Bernardo de Gálvez (1746 – 1786)
Bernardo de Gálvez was born in Macharaviaya, among the mountains of Málaga, Spain on July 23, 1746. His birth date is celebrated as Gálvez Day in a few cities across the United States and has been recognized as a day of commemoration by individuals and state congresses. His significant contributions to the independence of the United States from Britain has been recognized by various groups and regions, but is still left out of most textbooks.
Like many in his distinguished family, he chose a military career. By the age of 16, he was serving as a lieutenant in a war with Portugal, which led to his promotion to captain. In 1769, he was selected for service in New Spain. There he led attacks against the Apache, who were crippling the new Spanish economy in that part of the Americas. In the next few years, he was wounded several times but also found honor and recognition in his service. One of the early crossings of the Pecos River was called Paso de Gálvez in honor of his campaigns on behalf of Spain.
In 1772, he returned to Spain and enrolled for military studies in France. After learning the language, culture and furthering his studies of war, he returned to Spain in 1775 to serve in the Regiment of Seville where he would fight a failed battle in Algiers and suffer another wound. As a reward for service, he was promoted to lieutenant colonel and assigned to the Military School of Ávila.
At this time in history, France and Spain were close allies with similar interests in the Americas. France had peacefully transferred their territory of Louisiana to the government of Spain, and in 1776 Gálvez was promoted to colonel and assigned to the Regiment of Louisiana. In 1777, be became governor of Louisiana.
Before Spain officially declared support for the rebelling colonies of Britain, Gálvez was assisting the revolution. He corresponded directly with Thomas Jefferson, Patrick Henry, and Charles Henry Lee and sealed off the port of New Orleans so that British ships could not utilize the Mississippi River. He also welcomed any American patriots at his ports and river. The river, under French and Spanish administration, served as a constant source of money, ammunition and weapons to the American forces under George Washington and George Rogers Clark. By 1777, more than $70,000 had reached American troops.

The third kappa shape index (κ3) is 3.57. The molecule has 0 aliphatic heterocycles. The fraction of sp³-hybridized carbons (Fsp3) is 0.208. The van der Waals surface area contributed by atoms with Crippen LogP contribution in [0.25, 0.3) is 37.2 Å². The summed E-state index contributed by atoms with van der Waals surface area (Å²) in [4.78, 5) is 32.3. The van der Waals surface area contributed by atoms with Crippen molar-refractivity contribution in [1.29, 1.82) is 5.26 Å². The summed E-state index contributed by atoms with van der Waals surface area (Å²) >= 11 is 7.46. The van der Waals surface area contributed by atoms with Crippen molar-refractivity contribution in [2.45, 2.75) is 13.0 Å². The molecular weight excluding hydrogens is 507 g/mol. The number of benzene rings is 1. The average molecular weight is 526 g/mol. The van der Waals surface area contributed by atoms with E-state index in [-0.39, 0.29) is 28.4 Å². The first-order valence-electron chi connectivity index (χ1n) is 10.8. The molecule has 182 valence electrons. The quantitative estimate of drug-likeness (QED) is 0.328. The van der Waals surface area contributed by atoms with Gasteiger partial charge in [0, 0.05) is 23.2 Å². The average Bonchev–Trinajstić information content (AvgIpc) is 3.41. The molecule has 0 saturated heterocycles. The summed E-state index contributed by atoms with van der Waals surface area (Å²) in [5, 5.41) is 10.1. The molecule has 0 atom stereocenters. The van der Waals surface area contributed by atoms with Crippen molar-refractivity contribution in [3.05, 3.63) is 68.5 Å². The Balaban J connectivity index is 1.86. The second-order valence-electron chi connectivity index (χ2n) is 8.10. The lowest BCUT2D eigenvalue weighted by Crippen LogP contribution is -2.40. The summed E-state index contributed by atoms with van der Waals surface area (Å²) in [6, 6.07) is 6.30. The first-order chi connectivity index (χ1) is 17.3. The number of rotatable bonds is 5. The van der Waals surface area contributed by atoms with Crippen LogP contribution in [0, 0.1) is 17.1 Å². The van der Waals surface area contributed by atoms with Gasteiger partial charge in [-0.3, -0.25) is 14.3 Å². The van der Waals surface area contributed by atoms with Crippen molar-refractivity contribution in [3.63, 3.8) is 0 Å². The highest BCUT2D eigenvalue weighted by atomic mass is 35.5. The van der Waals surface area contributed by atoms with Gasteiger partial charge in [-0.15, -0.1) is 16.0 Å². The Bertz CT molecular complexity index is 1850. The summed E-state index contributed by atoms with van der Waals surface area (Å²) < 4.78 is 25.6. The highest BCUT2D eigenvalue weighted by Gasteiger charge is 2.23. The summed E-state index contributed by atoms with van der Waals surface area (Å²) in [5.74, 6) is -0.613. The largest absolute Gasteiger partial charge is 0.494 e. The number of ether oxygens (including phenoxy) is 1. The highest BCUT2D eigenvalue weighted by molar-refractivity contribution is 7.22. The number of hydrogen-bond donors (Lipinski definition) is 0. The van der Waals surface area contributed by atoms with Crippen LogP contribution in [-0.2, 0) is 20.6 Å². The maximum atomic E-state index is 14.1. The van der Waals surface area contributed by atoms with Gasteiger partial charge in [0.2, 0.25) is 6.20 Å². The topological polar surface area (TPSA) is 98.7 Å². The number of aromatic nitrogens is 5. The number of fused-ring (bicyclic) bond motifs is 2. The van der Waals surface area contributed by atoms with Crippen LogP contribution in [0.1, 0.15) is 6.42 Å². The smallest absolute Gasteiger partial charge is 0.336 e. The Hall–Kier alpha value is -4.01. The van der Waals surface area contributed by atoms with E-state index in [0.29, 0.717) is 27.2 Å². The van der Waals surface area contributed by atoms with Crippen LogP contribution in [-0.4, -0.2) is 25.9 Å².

On June 21, 1779, King Carlos III declared war against Great Britain and commissioned Governor Gálvez to organize forces against the English. His efforts were focused on the Mississippi and the Gulf. Texas Governor Domingo Cabello y Robles provided Gálvez with over 10,000 cattle for food and several hundred horses for the soldiers. In 1779, Gálvez led 1,400 men and captured Baton Rouge, Natchez and Manchac from the British. His troops were made up of free Blacks, Creoles and American Indians as well as his own Spanish forces. He also dispatched more than 10,000 Indians who posed a threat to General Washington. On March 14, 1780, a month long campaign ended against the British, and the 2,000 soldiers under Gálvez had captured Fort Charlotte in Mobile, Alabama. In 1781, General Gálvez dealt another blow to the British by leading 7,000 men against the British capital in Pensacola. The following year, he captured New Providence and the Bahamas. As he was preparing to capture Jamaica, negotiations brought an end to the war. Gálvez helped draw up the final treaty and was acknowledged by the new American Congress for his assistance in the peace process.
In the spring of 1783, he returned to Spain with his wife and two young children, only to be called back to service in 1784 to serve as captain-general and governor of Cuba. In 1785, Gálvez was appointed to his post of viceroy of New Spain to replace his father who had died the year before and held the post before him. Gálvez moved to the impoverished Mexico City, where he used Spain’s wealth, and his own, to decrease the suffering. He rebuilt the Castle of Chapultepec and saw the finishing of the Cathedral of Mexico, which is the largest cathedral in the western hemisphere today.
In 1786, Gálvez became ill and died. His body was placed beside his father in the Church of San Fernando. His heart was placed in an urn and kept at the Cathedral of Mexico.
Today, the legacy of Bernardo de Gálvez can be seen in the freedom America celebrates. In his service, he used men from Spain, Cuba, México, Santo Domingo, Puerto Rico, Venezuela, Costa Rica, the United States, France, Germany, Italy and Native American Nations such as the Choctaw, Chickasaw, and Creek. He captured the Maryland Loyalist Regiment, the Pennsylvania Loyalists , the elite British 60th Foot (Royal Americans), the British 16th Foot, and the German Waldeck Regiment. Gálvez provided funding before Spain entered the war, and was instrumental in raising funds for eth French and American victories at Yorktown.
More material commemorations include San Bernardo, named after Gálvez in 1778 when he was Governor of Lousiana. As viceroy of New Spain, he had ordered a survey of the Gulf Coast and the largest bay was named Bahía de Galvezton. Today, it is known as Galveston, Texas. In 1977, an organization formed in Texas when people realized Gálvez’s place in history wasn’t being recognized or taught. They formed the Granaderos y Damas de Gálvez. In 1980, a US postage stamp was issued on the 200th anniversary of his victory at Mobile. In 1990, the Florida legislature passed a resolution acknowledging his contributions. Jacksonville and St Augustine proclaimed July 23 to be “Gálvez Day” in 1993. In 1996, the Maryland Congress recognized the role of Gálvez and other Hispanics in American Independence with a resolution.